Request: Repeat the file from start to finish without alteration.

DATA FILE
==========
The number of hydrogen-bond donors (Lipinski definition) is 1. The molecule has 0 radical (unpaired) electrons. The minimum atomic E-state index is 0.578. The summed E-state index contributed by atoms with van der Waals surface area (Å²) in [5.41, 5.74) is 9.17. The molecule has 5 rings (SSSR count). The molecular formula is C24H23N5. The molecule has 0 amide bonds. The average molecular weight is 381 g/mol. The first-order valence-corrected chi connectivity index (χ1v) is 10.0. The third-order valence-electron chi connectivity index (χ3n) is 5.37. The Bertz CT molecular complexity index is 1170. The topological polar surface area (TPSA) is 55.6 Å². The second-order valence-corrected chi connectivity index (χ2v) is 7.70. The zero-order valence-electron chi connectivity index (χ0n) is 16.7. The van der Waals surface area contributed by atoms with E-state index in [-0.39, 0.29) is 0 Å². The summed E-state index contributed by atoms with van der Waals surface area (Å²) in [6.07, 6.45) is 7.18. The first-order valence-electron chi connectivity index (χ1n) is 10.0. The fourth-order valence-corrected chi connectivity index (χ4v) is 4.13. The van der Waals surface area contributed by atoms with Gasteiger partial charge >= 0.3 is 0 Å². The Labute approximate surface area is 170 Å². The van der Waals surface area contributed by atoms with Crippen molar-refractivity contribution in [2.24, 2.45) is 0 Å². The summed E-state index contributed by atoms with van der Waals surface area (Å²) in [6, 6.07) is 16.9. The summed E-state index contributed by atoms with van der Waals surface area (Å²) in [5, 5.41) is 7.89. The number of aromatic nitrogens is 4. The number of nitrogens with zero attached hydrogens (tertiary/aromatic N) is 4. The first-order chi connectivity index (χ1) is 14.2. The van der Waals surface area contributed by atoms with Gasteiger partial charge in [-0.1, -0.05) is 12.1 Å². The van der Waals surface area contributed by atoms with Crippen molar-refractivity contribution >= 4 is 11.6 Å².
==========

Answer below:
The number of hydrogen-bond donors (Lipinski definition) is 1. The molecule has 0 radical (unpaired) electrons. The minimum atomic E-state index is 0.578. The summed E-state index contributed by atoms with van der Waals surface area (Å²) in [5.41, 5.74) is 9.17. The molecule has 5 rings (SSSR count). The molecular formula is C24H23N5. The molecule has 0 amide bonds. The average molecular weight is 381 g/mol. The first-order valence-corrected chi connectivity index (χ1v) is 10.0. The third-order valence-electron chi connectivity index (χ3n) is 5.37. The Bertz CT molecular complexity index is 1170. The topological polar surface area (TPSA) is 55.6 Å². The second-order valence-corrected chi connectivity index (χ2v) is 7.70. The zero-order valence-electron chi connectivity index (χ0n) is 16.7. The van der Waals surface area contributed by atoms with E-state index in [-0.39, 0.29) is 0 Å². The summed E-state index contributed by atoms with van der Waals surface area (Å²) in [6.07, 6.45) is 7.18. The first-order valence-electron chi connectivity index (χ1n) is 10.0. The fourth-order valence-corrected chi connectivity index (χ4v) is 4.13. The van der Waals surface area contributed by atoms with Gasteiger partial charge >= 0.3 is 0 Å². The Labute approximate surface area is 170 Å². The van der Waals surface area contributed by atoms with Crippen molar-refractivity contribution in [2.24, 2.45) is 0 Å². The summed E-state index contributed by atoms with van der Waals surface area (Å²) in [6, 6.07) is 16.9. The summed E-state index contributed by atoms with van der Waals surface area (Å²) in [5, 5.41) is 7.89. The number of aromatic nitrogens is 4. The number of nitrogens with zero attached hydrogens (tertiary/aromatic N) is 4. The first-order chi connectivity index (χ1) is 14.2. The van der Waals surface area contributed by atoms with Gasteiger partial charge in [-0.1, -0.05) is 12.1 Å². The van der Waals surface area contributed by atoms with Crippen molar-refractivity contribution >= 4 is 11.6 Å².